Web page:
ITEM 116-2802-R0902 Proposal September 19-20, 2002
Objectives and Needs
Enhancement of the institution’s approved mission and objectives. “Service to its region” is an element of the Montana State University-Northern mission. The proposed program serves the needs of members of the regional population who, while their career goals may require further study outside of the north central region of Montana, are reluctant to relocate for financial, social or cultural reasons at the time of initial enrollment.
Maintenance of “strong partnerships,” including educational partnerships, is also an aspect of the institution’s mission. The Associate of Arts degree would create a structure to support new partnerships between MSU-Northern and other institutions, especially partnerships with other units of the Montana University System. The proposed degree emphasizes studies generally recognized as transferable, and explicitly so recognized within the university system. At the same time, the degree would permit enough election to allow students to tailor their studies during the first two years to meet specific program requirements at institutions to which they might intend to transfer.
Improvement in enrollment/retention is recognized as a major priority in the institution’s Master Plan. As an open admissions institution, Montana State University- Northern admits many students whose educational goals are not well formulated at the time of enrollment. While some students categorized as “undecided” may simply have failed to communicate a major preference and others may in fact have “decided” to transfer, students with undefined educational goals comprise a significant fraction of the institution’s total enrollment. Advisors have long recognized that these “undecided” students are at high risk for dropping out. Provision for a coherent but flexible plan of study, such as the proposed Associate of Arts degree, would support efforts to retain these students.
Need for the program
1. Student demand. Initial enrollment in this program is expected from the current undecided population, and from the imperfectly overlapping population of students who transfer from Montana State University-Northern to other baccalaureate degree granting institutions. Data provided by the institution’s Registrar’s Office indicate that many Montana State University-Northern students are “undecided,” and that their number may be increasing. Appendix C shows that the average number of undecided students at MSU-Northern over the last 5 years, is 157. In fact, for Fall 2001, the number of “undecided” students, 182, equaled enrollment in Elementary Education, long the institution’s most heavily subscribed major. Admissions personnel predict that a majority of students who would otherwise be undecided would enroll as Associate of Arts students.
Retention of “undecided” students is also a problem for MSU-Northern. . . or any educational institution. Since their educational goals are unformed, undecided students are extremely fragile and vulnerable. Appendix D sets out the retention rates for undecided students at MSU-Northern during the last two years of complete data. That data demonstrates that on average, 37% of undecided students leave MSU-Northern. That compares to 24% of all other MSU-Northern students during the same time period.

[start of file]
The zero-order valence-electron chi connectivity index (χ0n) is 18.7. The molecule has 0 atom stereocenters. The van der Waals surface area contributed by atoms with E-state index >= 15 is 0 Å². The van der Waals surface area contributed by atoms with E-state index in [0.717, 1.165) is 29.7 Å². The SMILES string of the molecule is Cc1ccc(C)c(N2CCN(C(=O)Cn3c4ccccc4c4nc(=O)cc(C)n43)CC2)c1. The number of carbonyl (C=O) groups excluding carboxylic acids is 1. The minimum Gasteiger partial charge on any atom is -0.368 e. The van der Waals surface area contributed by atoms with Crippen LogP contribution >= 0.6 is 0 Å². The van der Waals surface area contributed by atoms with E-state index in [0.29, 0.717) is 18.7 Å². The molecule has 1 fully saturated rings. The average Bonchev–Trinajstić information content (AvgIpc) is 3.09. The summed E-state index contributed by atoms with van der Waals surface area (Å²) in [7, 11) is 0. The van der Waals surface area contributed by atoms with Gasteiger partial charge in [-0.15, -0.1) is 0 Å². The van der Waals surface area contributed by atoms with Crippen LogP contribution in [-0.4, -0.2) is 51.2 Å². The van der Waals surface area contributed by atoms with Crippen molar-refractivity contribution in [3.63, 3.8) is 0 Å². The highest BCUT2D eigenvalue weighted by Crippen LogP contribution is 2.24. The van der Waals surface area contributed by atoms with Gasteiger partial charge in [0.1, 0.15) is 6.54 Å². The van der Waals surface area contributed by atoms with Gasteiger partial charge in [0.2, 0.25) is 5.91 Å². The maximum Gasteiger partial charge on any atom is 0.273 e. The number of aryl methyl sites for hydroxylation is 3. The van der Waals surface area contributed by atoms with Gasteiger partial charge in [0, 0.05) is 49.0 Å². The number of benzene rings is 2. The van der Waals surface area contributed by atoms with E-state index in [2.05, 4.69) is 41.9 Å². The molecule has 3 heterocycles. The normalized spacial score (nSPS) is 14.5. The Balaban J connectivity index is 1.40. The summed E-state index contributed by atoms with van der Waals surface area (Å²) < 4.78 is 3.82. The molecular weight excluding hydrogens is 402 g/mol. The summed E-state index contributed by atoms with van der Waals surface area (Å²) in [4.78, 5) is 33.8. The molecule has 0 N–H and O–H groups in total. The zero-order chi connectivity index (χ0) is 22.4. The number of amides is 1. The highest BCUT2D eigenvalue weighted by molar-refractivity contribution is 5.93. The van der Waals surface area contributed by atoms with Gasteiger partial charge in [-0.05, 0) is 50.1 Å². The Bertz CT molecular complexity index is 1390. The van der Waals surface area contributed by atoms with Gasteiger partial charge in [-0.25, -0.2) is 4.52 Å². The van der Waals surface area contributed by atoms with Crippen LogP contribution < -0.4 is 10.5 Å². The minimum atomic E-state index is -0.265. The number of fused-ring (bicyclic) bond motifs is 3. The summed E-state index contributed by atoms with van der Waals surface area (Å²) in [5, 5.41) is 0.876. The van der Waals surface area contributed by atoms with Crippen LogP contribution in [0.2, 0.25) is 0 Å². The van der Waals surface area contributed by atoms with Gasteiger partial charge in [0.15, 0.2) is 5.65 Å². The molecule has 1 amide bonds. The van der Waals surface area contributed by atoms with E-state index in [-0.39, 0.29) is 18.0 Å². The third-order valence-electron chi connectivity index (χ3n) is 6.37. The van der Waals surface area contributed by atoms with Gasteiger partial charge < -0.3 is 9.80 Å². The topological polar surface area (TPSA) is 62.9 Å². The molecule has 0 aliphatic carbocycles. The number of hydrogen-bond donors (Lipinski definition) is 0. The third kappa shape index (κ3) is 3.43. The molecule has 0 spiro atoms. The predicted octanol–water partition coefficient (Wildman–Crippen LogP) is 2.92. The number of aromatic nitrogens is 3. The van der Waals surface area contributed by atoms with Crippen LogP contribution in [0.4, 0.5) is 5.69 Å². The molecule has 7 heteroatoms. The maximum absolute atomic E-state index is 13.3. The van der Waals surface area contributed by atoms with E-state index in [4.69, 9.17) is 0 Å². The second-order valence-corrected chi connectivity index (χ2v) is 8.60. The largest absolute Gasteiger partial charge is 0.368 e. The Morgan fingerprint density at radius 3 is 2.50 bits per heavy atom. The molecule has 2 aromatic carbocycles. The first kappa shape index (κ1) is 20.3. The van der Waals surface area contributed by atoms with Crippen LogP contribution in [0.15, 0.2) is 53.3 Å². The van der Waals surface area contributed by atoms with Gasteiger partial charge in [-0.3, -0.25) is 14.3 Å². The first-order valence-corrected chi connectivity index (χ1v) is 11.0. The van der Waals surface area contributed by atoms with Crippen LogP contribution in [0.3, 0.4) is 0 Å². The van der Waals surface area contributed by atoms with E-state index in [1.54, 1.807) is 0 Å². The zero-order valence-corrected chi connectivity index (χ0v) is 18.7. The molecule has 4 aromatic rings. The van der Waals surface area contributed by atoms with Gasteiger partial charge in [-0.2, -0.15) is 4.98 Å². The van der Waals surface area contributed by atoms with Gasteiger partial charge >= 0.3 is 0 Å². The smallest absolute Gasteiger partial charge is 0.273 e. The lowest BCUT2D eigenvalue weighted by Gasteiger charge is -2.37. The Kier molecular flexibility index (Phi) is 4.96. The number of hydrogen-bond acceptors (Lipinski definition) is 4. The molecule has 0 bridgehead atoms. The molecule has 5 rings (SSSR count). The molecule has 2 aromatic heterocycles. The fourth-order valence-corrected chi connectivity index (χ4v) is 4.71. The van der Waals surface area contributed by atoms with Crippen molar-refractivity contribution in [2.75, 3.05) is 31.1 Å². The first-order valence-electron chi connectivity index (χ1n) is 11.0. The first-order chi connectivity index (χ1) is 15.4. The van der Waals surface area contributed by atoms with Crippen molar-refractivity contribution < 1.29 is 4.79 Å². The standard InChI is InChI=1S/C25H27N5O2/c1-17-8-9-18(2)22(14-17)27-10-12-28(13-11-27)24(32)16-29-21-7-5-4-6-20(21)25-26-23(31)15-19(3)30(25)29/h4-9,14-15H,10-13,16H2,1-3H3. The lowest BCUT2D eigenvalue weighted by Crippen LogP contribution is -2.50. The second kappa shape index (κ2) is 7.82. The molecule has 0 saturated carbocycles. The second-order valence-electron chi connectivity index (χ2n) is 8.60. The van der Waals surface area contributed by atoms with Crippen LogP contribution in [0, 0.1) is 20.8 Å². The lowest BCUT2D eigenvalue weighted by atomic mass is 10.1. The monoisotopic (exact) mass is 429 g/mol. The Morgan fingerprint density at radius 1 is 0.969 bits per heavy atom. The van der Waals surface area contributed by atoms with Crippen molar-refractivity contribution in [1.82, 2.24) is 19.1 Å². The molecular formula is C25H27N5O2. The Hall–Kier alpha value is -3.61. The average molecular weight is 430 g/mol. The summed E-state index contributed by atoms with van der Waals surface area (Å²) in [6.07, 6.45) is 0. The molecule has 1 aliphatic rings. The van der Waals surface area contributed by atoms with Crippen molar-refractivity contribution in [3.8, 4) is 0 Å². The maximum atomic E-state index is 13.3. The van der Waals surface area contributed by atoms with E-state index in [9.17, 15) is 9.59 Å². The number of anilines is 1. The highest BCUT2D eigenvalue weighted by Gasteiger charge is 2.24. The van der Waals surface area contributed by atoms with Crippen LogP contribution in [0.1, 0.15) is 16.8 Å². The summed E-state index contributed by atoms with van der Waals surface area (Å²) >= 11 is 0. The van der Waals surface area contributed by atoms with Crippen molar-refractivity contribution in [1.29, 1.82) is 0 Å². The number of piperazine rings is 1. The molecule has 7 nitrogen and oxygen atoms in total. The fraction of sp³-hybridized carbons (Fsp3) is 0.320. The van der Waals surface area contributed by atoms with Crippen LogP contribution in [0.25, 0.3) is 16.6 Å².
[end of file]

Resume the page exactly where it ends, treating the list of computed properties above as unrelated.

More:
Inter unit transfer data provided by the Commissioner’s Office show that 36 students who had previously enrolled at Montana State University-Northern attended other Montana baccalaureate degree granting institutions in the Fall of 2001 (data concerning transfer to out-of-state institutions were not available at this writing). A degree providing for completion of the university system lower division general education requirement and incorporating the system transferable core would benefit many of these students.
It is reasonable to estimate that 100 plus students would enroll in the program for the first fall term during which the Associate of Arts degree became available.
2. Economic development and manpower needs. Many states plan for entry into the higher education system for financially limited or site-bound citizens, or citizens who know they will seek a baccalaureate degree, but haven’t determined which degree, through strategically located community or junior colleges which offer an associate of arts degree designed for transfer to a multi-university. Montana has established very few of these special purpose entry points (with the exception of the tribal colleges, none in Montana State University-Northern’s primary service region). As a result, financially limited, site-bound, or undecided students may initially enroll at one of the state=s regional universities, with little regard to the baccalaureate programs available at that university. This creates a conundrum. It is in the interest of state work force development to provide qualified citizens from north central Montana a route to specialized baccalaureate programs. It is not in the interest of the State to support every specialized baccalaureate program at every regional university. Creation of an associate of arts degree designed for transfer, especially transfer within the university system, serves the State=s interest of workforce preparation by providing a route to specialized baccalaureate programs for citizens of the north central region.
Because the Associate of Arts is not a terminal degree, it is not possible to say which sectors of the workforce students who complete the degree would enter. In the case of students who would transfer from MSU-Northern after completing the degree, informal feedback from previous transfer students indicates a wide range of high demand occupations, from special education teacher to pharmacist.